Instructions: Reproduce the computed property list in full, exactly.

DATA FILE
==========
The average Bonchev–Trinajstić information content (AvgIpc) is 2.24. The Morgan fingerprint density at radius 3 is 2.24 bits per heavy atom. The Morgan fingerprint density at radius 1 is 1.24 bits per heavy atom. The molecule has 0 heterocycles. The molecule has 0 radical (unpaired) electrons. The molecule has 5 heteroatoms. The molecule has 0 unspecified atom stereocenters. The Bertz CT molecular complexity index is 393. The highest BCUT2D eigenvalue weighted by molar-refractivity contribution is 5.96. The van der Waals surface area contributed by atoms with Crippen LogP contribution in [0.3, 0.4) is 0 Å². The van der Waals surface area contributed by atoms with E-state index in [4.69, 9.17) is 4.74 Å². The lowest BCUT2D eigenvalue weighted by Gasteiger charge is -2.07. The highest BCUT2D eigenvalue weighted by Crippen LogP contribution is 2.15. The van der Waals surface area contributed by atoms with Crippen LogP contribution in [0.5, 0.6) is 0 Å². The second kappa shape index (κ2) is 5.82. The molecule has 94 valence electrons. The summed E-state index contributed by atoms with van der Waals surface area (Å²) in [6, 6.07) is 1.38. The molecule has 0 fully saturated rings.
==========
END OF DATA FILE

The average Bonchev–Trinajstić information content (AvgIpc) is 2.24. The Morgan fingerprint density at radius 3 is 2.24 bits per heavy atom. The Morgan fingerprint density at radius 1 is 1.24 bits per heavy atom. The molecule has 0 heterocycles. The molecule has 0 radical (unpaired) electrons. The molecule has 5 heteroatoms. The molecule has 0 unspecified atom stereocenters. The Bertz CT molecular complexity index is 393. The highest BCUT2D eigenvalue weighted by molar-refractivity contribution is 5.96. The van der Waals surface area contributed by atoms with Crippen LogP contribution in [0.3, 0.4) is 0 Å². The van der Waals surface area contributed by atoms with E-state index in [4.69, 9.17) is 4.74 Å². The lowest BCUT2D eigenvalue weighted by Gasteiger charge is -2.07. The highest BCUT2D eigenvalue weighted by Crippen LogP contribution is 2.15. The van der Waals surface area contributed by atoms with Crippen LogP contribution in [0.5, 0.6) is 0 Å². The second kappa shape index (κ2) is 5.82. The molecule has 94 valence electrons. The summed E-state index contributed by atoms with van der Waals surface area (Å²) in [6, 6.07) is 1.38. The molecule has 0 fully saturated rings.